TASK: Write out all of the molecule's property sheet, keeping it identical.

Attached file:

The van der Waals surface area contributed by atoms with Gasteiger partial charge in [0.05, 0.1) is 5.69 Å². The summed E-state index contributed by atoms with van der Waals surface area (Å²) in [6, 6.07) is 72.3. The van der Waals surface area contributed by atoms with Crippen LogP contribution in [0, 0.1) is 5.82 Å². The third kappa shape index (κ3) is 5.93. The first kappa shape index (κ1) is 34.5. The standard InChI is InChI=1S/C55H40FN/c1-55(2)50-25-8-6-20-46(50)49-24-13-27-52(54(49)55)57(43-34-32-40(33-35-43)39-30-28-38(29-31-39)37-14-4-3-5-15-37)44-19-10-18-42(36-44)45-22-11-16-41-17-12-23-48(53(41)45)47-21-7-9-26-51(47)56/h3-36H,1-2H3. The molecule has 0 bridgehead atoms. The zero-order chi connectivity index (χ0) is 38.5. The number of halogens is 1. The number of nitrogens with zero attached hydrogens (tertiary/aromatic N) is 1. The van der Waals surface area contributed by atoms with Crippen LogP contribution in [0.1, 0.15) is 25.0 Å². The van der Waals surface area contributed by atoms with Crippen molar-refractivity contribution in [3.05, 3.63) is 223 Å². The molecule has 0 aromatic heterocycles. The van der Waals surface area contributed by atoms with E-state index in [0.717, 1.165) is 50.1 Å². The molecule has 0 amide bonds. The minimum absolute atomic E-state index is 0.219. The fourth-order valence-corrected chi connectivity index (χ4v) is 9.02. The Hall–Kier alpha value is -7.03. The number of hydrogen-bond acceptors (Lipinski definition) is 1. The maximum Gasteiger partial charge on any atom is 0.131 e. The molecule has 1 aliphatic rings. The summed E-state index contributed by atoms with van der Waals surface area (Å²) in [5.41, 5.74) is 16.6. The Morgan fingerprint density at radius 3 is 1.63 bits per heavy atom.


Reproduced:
The van der Waals surface area contributed by atoms with Gasteiger partial charge in [0.05, 0.1) is 5.69 Å². The summed E-state index contributed by atoms with van der Waals surface area (Å²) in [6, 6.07) is 72.3. The van der Waals surface area contributed by atoms with Crippen LogP contribution in [0, 0.1) is 5.82 Å². The third kappa shape index (κ3) is 5.93. The first kappa shape index (κ1) is 34.5. The standard InChI is InChI=1S/C55H40FN/c1-55(2)50-25-8-6-20-46(50)49-24-13-27-52(54(49)55)57(43-34-32-40(33-35-43)39-30-28-38(29-31-39)37-14-4-3-5-15-37)44-19-10-18-42(36-44)45-22-11-16-41-17-12-23-48(53(41)45)47-21-7-9-26-51(47)56/h3-36H,1-2H3. The molecule has 0 bridgehead atoms. The zero-order chi connectivity index (χ0) is 38.5. The number of halogens is 1. The number of nitrogens with zero attached hydrogens (tertiary/aromatic N) is 1. The van der Waals surface area contributed by atoms with Crippen LogP contribution in [0.1, 0.15) is 25.0 Å². The van der Waals surface area contributed by atoms with Crippen molar-refractivity contribution in [3.05, 3.63) is 223 Å². The molecule has 0 aromatic heterocycles. The van der Waals surface area contributed by atoms with E-state index in [0.717, 1.165) is 50.1 Å². The molecule has 0 amide bonds. The minimum absolute atomic E-state index is 0.219. The fourth-order valence-corrected chi connectivity index (χ4v) is 9.02. The Hall–Kier alpha value is -7.03. The number of hydrogen-bond acceptors (Lipinski definition) is 1. The maximum Gasteiger partial charge on any atom is 0.131 e. The molecule has 1 aliphatic rings. The summed E-state index contributed by atoms with van der Waals surface area (Å²) in [5.41, 5.74) is 16.6. The Morgan fingerprint density at radius 3 is 1.63 bits per heavy atom.